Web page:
August 12, 2006
So, as one privacy group has asserted, is AOLâ€™s blunder likely to be the search industryâ€™s â€œData Valdez,â€ like the 1989 Exxon oil spill that became the rallying cry for the environmental movement?
Maybe. But in an era when powerful commercial and legal forces ally in favor of holding on to data, and where the surrender of oneâ€™s digital soul happens almost imperceptibly, change is not likely to come swiftly.
Most of the major search engines like Google, Yahoo and MSN collect and store information on what terms are searched, when they were queried and what computer and browser was used. And to the extent that the information can be used to match historic search behavior emanating from a specific computer, it is a hot commodity.
As it stands now, little with regard to search queries is private. No laws clearly place search requests off-limits to advertisers, law enforcement agencies or academic researchers, beyond the terms that companies set themselves.
[...] â€œI am very skeptical of any claims that the monetary worth of this information to these companies is worth the privacy trade-off to millions of people,â€ [the EFF's Ken] Bankston said.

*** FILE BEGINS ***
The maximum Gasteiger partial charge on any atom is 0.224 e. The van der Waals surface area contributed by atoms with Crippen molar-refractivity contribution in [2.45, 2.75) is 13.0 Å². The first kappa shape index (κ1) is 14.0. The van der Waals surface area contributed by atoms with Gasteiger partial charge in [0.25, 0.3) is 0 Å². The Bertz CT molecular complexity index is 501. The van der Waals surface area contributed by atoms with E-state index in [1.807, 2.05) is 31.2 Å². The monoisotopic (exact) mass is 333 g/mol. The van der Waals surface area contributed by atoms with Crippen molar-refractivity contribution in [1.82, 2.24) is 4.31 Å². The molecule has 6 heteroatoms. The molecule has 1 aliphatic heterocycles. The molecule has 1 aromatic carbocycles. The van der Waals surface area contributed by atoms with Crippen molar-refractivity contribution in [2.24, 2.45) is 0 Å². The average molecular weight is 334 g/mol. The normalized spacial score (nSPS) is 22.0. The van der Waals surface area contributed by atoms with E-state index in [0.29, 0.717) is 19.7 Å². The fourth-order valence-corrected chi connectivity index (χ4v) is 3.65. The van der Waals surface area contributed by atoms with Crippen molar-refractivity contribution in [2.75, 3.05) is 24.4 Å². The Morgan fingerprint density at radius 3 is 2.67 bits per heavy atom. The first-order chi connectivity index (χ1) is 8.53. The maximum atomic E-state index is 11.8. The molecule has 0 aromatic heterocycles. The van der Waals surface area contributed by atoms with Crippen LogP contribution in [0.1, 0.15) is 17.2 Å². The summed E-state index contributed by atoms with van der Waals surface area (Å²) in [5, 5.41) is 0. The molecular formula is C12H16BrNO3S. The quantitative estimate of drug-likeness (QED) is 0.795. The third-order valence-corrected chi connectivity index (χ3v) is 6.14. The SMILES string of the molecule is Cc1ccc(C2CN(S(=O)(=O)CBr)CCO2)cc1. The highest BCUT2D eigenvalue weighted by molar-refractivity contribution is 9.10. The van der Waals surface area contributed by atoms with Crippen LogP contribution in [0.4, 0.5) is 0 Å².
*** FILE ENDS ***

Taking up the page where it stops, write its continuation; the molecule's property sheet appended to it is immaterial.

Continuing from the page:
That is not to say that marketers are not keenly interested in being able to push ads to a particular computer based on the types of searches coming from that address over time. For users who register as members with some search engines, including Yahoo, this is already happening â€” although consumers are unlikely to realize it.
Which is why privacy advocates question whether such advertising models are appropriate in the first place.
â€œIn many contexts, consumers already have the expectation that information about their cultural consumption will not be sold,â€ said Chris Jay Hoofnagle, a senior researcher at Boalt Hall School of Law at the University of California, Berkeley. â€œThey understand that the library items that they check out, the specific television shows that they watch, the videos that they rent are protected information.â€
Later: EFF’s Action Site: AOL’s Massiva Data Leak